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C-SAP teaching resources: Teaching race and ethnicity theoretical overview


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This resource was produced as part of C-SAP's project "Teaching Race and Ethnicity" by Dr Stephen Spencer from Sheffield Hallam University.

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C-SAP teaching resources: Teaching race and ethnicity theoretical overview

  1. 1. Race & Ethnicity
  2. 3. Structural Inequalities <ul><li>What percentage of population? </li></ul><ul><li>Approx 10% </li></ul><ul><li>Educational disadvantage –African Caribbean, Bangladeshi, Pakistani </li></ul><ul><li>Unemployment rates 2 or 3 times that of white group – even when well qualified </li></ul><ul><li>More likely to live in social housing, and in poor over-crowded conditions. </li></ul>
  3. 4. Race & Ethnicity <ul><li>‘ Race’: 'socially defined but on the basis of physical criteria.‘ </li></ul><ul><li>Ethnicity: 'socially defined but on the basis of cultural criteria' Van den Berghe, 1967: 9 in Goldberg, 1992, 553 </li></ul><ul><li>‘ For social boundaries to be actively maintained, they need to be continually validated, and this requires regular interaction with members of out groups’ ( Frederick Barth, 1969, Ethnic Groups and Social Boundaries ) </li></ul>
  4. 5. Race – ‘shifting signifier’ <ul><li>Race – said to be a social invention </li></ul><ul><li>does not have a fixed referent </li></ul><ul><li>At different times has been associated with species divide, religious belief, class, nation, citizenship, culture, ethnicity </li></ul><ul><li>Consider notions of ‘breeding’ and eugenicist views </li></ul>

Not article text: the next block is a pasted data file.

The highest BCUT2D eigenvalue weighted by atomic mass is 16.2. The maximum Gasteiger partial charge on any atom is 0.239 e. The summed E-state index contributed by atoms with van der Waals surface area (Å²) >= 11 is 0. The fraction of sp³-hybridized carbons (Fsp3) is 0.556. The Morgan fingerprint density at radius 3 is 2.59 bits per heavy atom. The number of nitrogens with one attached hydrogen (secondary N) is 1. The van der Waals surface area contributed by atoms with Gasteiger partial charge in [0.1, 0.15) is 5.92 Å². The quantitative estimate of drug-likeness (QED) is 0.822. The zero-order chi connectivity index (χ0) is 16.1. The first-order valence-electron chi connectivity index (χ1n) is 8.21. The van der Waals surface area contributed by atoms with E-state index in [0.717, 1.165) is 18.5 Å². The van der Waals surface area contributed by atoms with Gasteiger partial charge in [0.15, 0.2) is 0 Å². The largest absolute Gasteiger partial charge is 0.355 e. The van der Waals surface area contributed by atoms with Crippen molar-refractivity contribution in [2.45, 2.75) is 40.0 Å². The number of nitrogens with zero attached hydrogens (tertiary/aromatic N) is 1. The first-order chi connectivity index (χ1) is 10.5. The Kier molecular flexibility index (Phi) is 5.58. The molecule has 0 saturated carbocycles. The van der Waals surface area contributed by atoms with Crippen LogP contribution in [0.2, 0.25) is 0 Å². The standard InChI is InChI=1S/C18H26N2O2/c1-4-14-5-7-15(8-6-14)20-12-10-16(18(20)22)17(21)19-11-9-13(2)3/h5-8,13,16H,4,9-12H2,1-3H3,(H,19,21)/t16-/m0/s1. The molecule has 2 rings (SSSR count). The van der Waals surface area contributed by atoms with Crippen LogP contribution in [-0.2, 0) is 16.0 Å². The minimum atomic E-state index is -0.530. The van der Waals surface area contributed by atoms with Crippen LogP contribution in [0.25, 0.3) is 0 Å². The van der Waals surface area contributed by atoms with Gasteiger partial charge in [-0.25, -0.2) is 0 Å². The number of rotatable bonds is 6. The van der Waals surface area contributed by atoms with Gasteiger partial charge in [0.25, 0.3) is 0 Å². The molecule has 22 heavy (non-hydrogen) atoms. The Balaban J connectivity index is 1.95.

5. 7. Instrumental or Primordial? <ul><li>Ethnicity as a resource to be used in times of competition. </li></ul><ul><li>Ethnicity and race as deep-seated and relatively fixed </li></ul>
  6. 8. Marxism & Race <ul><li>Marx recognised that racism – the divide and rule of colonialism prevented a united working class opposing the bourgeoisie </li></ul><ul><li>Race is not a primary category of analysis </li></ul><ul><li>But serves as a convenient tool of capitalism which will wither away when economic reality is recognised, </li></ul><ul><li>or a mask which serves to obscure true relations of power in a society, which are, in fact, class-based. </li></ul>
  7. 9. Neo-Weberian <ul><li>Rational Choice theory – </li></ul><ul><li>‘ race relations’ approach - the work of John Rex and Michael Banton </li></ul><ul><li>Complex matrix of factors – class, status, economic and cultural factors, patterns of consumption, stereotypes, forms of representation etc… </li></ul>
  8. 10. Neo-Marxists <ul><li>1. Relative Autonomy Model (Hall, 1980) </li></ul><ul><li>class and ‘race’ should be examined together. </li></ul><ul><li>2. Autonomy Model (Gabriel and Ben-Tovim, 1979) </li></ul><ul><li>racism cannot be reduced to class conflict </li></ul><ul><li>3. Migrant Labour Model (Miles & Phizacklea </li></ul><ul><li>“ Race is an idea which should be explicitly and consistently confined to the dustbin of analytically useless terms.”(Miles, 1984:42 in Solomos p8). </li></ul>
  9. 11. Pierre Bourdieu <ul><li>concept of 'habitus', grounded in material conditions and experience </li></ul><ul><li>struggle for ‘symbolic dominance’ </li></ul><ul><li>the habitus is a reflexive, generative structure </li></ul><ul><li>a useful tool to look at cases of inter-ethnic differences, alienation, and conflict </li></ul><ul><li>which are in a state of constant adjustment and negotiation. </li></ul>
  10. 12. Black Feminism <ul><li>Historically profound connection between gender, sexuality and race </li></ul><ul><li>Sojourner Truth: “...aint I a woman?” highlights the ‘double burden’ : sexism and racism </li></ul><ul><li>Feminism recognised processes which are equally applicable to racialised groups: </li></ul><ul><li>Erasure, Denial, Invisibility, Tokenism </li></ul><ul><li>critique of White feminism </li></ul>
  11. 13. Postmodernism & Race <ul><li>End of ‘grand narratives’ of history </li></ul><ul><li>Advent of Identity politics </li></ul><ul><li>Depoliticised, factionalised </li></ul><ul><li>Focus on representation rather than ideology </li></ul><ul><li>Relativism and ‘differences’ rather than universalism and ‘equal’ rights </li></ul>